Also, plan for the worst. If an enemy has 10 crit on you, assume they will get a crit, and try to neutralize them before they attack or find someone who can tank or null the crit rate. If an attack you're planning to make has only 70 hit, you'd better be prepared for what happens if you miss (i.e. have a backup plan to take out that enemy if it presents a major threat to your team should it survive). In 3H you can use linked attacks to get your accuracy up with clever positioning and use of equipped weapons, this is particularly important for gambits.

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I think you just have to play a lot. A lot of it is how you set up your skills, weapons, etc. beforehand. You also have to have a handful of strategies up your sleeve that you can pull out in a tricky situation. I think FE Heroes would actually be a pretty good learning tool because it is all about repositioning units and learning about the canon skills. Word of caution that Heroes has an ungodly amount of content, and can get old quickly.

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22 hours ago, Agro said:

t's helpful to have a mindset of "how can I manipulate these units so that I neutralise all threats in one turn?" so that you can advance your frail units without fear of them dying. Failing that, working out which enemies you can leave alive, or how to position your units just right such that the correct units are in/out of range. Liberal use of combat arts, brave weapons and Hero Relics will be helpful in this regard as well.

I'll definitely second this as well, in fact, disregard everything I say next if that's what it takes for the above to stick.

... I'm still gonna talk, though.

It's important to point out that what being "good" means can be a bit debatable here. Fire Emblem games, once you understand them, are lenient at their core, likely for the sake of accessibility. Pushed to the extreme, this leads to low-turncount clears, or even 0% growth rates runs(I assume you're familiar since you spoke of efficiency but just in case, this involves modifying the game so that level ups don't grant stats, ever, for anyone), but I'd say that in general, any high-end run follows a comparable philosophy: do more with less. So if you want to progress, I'd say restrict yourself little by little, in any way you see fit, put yourself in situations where crutches aren't the solution, where there's no easy way out. Things that carried you through before, maybe don't use them at all next time.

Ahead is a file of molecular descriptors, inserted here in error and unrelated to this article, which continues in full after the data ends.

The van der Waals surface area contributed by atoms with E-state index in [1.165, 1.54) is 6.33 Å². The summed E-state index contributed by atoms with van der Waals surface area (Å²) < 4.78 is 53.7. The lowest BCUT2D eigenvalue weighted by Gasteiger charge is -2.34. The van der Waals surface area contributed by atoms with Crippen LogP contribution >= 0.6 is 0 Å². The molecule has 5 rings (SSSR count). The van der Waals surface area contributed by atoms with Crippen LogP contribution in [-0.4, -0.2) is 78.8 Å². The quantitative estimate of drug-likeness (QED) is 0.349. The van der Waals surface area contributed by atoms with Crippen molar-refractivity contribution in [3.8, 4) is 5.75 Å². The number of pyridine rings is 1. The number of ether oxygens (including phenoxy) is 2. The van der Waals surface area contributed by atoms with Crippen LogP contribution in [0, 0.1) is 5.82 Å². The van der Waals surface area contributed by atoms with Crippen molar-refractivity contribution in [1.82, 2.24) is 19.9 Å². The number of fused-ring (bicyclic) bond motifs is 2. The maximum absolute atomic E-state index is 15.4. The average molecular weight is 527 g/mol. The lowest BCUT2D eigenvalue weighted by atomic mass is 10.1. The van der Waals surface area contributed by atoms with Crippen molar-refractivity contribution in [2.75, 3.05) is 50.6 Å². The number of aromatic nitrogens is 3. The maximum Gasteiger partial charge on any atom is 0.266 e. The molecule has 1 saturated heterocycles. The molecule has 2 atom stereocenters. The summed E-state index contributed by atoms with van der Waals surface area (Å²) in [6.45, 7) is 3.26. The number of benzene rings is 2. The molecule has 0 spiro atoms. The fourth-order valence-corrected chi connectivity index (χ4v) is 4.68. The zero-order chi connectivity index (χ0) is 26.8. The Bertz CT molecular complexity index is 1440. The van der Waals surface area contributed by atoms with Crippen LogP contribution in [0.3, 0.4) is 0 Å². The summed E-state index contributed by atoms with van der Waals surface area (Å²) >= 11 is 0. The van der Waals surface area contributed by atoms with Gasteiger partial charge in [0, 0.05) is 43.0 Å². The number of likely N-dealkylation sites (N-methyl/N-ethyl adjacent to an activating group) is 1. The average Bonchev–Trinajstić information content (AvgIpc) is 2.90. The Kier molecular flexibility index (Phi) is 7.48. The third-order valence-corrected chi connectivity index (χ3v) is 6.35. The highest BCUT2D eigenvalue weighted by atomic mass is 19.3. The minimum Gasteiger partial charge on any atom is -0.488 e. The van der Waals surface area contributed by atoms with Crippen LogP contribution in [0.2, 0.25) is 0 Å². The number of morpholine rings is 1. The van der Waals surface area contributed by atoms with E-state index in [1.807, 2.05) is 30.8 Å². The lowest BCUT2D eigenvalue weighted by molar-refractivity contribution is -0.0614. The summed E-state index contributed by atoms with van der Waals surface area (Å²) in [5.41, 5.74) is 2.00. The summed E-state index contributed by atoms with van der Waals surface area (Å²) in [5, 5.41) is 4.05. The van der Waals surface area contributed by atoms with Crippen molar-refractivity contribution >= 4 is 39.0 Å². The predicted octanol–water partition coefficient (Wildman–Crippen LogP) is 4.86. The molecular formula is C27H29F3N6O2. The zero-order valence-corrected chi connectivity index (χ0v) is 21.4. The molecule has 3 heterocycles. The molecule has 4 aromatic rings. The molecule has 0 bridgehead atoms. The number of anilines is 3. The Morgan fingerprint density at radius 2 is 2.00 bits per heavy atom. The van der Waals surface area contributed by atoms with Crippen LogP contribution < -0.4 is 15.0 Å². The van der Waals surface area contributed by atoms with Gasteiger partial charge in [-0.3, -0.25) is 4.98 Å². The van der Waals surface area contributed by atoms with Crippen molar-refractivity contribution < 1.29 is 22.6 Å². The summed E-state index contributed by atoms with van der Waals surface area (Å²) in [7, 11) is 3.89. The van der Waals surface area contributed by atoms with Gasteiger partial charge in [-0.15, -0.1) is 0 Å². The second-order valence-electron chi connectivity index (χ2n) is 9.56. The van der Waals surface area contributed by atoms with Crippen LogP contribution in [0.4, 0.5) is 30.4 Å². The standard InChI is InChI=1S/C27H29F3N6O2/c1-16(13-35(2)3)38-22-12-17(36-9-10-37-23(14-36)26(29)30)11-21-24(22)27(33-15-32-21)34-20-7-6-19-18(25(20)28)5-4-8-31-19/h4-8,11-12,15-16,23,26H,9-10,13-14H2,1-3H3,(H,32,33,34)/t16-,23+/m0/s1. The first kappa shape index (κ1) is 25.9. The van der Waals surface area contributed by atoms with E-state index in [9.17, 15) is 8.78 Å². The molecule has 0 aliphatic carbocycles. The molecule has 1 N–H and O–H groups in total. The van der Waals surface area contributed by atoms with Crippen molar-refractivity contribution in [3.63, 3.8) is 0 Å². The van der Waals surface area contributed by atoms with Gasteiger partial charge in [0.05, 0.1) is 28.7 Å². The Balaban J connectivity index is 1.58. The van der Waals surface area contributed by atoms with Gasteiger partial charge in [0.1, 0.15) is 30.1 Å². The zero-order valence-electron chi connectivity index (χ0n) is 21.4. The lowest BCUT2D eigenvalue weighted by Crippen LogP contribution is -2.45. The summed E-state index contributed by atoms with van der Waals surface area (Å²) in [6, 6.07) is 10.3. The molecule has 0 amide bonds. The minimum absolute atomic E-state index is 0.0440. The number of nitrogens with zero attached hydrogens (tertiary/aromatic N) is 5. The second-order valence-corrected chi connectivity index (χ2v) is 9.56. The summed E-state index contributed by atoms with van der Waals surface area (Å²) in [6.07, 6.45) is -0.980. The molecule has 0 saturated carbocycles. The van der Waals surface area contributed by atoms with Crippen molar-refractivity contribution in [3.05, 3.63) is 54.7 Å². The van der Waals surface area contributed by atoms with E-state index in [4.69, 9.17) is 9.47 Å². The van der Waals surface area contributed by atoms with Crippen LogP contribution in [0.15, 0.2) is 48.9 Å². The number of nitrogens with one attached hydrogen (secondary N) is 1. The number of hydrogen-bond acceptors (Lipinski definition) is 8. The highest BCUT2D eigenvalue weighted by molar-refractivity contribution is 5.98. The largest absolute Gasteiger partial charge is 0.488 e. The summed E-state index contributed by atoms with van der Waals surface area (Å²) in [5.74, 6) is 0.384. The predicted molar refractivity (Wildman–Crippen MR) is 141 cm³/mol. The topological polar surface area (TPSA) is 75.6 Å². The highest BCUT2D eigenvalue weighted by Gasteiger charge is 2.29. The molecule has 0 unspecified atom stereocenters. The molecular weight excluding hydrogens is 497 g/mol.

Another thing; you spoke of time a bunch. Now I don't know how much of that was in game turns vs real time exactly but, I will point out, the dirty little secret of this franchise is that things can also get very, very time consuming the better you play, because there's a ton of planning involved. If to you, getting better is tied to playing faster, then turtling(the playstyle you described basically) is pretty much exactly what you want to be doing.

... and then there's excelling at the game, which mostly involves knowledge and a lot of exploiting. If that's what you're aiming for, basically read, read, read, learn. Play also, but mostly read. It's a one time thing for the most part, most FE games are exploited in comparable ways. Unit that starts off strong? Use that. Warp? Use that. Units with more movement, flight? Use those. 1-2 range? Doesn't apply as much for 3H, but use that. Dancer? Use it. Etc.

Edited by Cysx

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May I suggest that to make most of the game very easy you restart the Game then during The Mock Battle you fight in Chapter 1 defeat all foes other then Hannerman, once Hannerman is the only foe on the map retreat from the battle, then restart the battle and keep doing that until your units are powerful enough that all of them is definitely strong enough to be able to solo every mission prior to the times-skip and several of those after it

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11 minutes ago, James Marshall said:

May I suggest that to make most of the game very easy you restart the Game then during The Mock Battle you fight in Chapter 1 defeat all foes other then Hannerman, once Hannerman is the only foe on the map retreat from the battle, then restart the battle and keep doing that until your units are powerful enough that all of them is definitely strong enough to be able to solo every mission prior to the times-skip and several of those after it

That doesn't work on anything above Normal, iirc, given that if you retreat, experience is not retained.